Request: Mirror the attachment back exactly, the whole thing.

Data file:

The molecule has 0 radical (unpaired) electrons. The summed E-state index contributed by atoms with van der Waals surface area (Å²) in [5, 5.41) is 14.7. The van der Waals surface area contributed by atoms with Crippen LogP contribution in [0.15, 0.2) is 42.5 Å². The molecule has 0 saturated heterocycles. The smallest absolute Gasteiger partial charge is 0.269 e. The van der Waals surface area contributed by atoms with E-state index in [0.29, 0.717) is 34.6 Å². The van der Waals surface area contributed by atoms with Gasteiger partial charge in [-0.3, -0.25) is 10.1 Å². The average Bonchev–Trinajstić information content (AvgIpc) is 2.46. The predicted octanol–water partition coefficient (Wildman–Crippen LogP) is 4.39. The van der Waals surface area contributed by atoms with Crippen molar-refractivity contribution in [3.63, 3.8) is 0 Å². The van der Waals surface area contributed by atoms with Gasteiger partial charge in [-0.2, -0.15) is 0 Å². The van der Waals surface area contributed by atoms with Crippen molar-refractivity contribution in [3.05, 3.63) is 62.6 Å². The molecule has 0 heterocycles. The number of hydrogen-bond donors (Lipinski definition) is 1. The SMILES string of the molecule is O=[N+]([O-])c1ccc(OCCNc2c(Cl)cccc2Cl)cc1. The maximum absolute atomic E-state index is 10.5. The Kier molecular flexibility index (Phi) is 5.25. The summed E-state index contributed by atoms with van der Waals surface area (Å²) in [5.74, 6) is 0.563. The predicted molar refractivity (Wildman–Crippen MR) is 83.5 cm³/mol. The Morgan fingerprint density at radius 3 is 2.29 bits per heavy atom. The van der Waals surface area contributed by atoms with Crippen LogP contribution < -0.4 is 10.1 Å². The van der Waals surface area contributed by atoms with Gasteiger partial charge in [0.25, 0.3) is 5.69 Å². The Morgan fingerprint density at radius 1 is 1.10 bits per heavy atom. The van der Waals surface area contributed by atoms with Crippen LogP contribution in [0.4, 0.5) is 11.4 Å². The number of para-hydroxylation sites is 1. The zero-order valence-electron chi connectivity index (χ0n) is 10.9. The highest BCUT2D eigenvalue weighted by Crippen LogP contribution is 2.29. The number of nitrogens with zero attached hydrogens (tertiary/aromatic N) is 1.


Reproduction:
The molecule has 0 radical (unpaired) electrons. The summed E-state index contributed by atoms with van der Waals surface area (Å²) in [5, 5.41) is 14.7. The van der Waals surface area contributed by atoms with Crippen LogP contribution in [0.15, 0.2) is 42.5 Å². The molecule has 0 saturated heterocycles. The smallest absolute Gasteiger partial charge is 0.269 e. The van der Waals surface area contributed by atoms with E-state index in [0.29, 0.717) is 34.6 Å². The van der Waals surface area contributed by atoms with Gasteiger partial charge in [-0.3, -0.25) is 10.1 Å². The average Bonchev–Trinajstić information content (AvgIpc) is 2.46. The predicted octanol–water partition coefficient (Wildman–Crippen LogP) is 4.39. The van der Waals surface area contributed by atoms with Crippen molar-refractivity contribution in [3.63, 3.8) is 0 Å². The van der Waals surface area contributed by atoms with Gasteiger partial charge in [-0.2, -0.15) is 0 Å². The van der Waals surface area contributed by atoms with Crippen molar-refractivity contribution in [3.05, 3.63) is 62.6 Å². The molecule has 0 heterocycles. The number of hydrogen-bond donors (Lipinski definition) is 1. The SMILES string of the molecule is O=[N+]([O-])c1ccc(OCCNc2c(Cl)cccc2Cl)cc1. The maximum absolute atomic E-state index is 10.5. The Kier molecular flexibility index (Phi) is 5.25. The summed E-state index contributed by atoms with van der Waals surface area (Å²) in [5.74, 6) is 0.563. The predicted molar refractivity (Wildman–Crippen MR) is 83.5 cm³/mol. The Morgan fingerprint density at radius 3 is 2.29 bits per heavy atom. The van der Waals surface area contributed by atoms with Crippen LogP contribution < -0.4 is 10.1 Å². The van der Waals surface area contributed by atoms with Gasteiger partial charge in [0.25, 0.3) is 5.69 Å². The Morgan fingerprint density at radius 1 is 1.10 bits per heavy atom. The van der Waals surface area contributed by atoms with Crippen LogP contribution in [0.4, 0.5) is 11.4 Å². The number of para-hydroxylation sites is 1. The zero-order valence-electron chi connectivity index (χ0n) is 10.9. The highest BCUT2D eigenvalue weighted by Crippen LogP contribution is 2.29. The number of nitrogens with zero attached hydrogens (tertiary/aromatic N) is 1.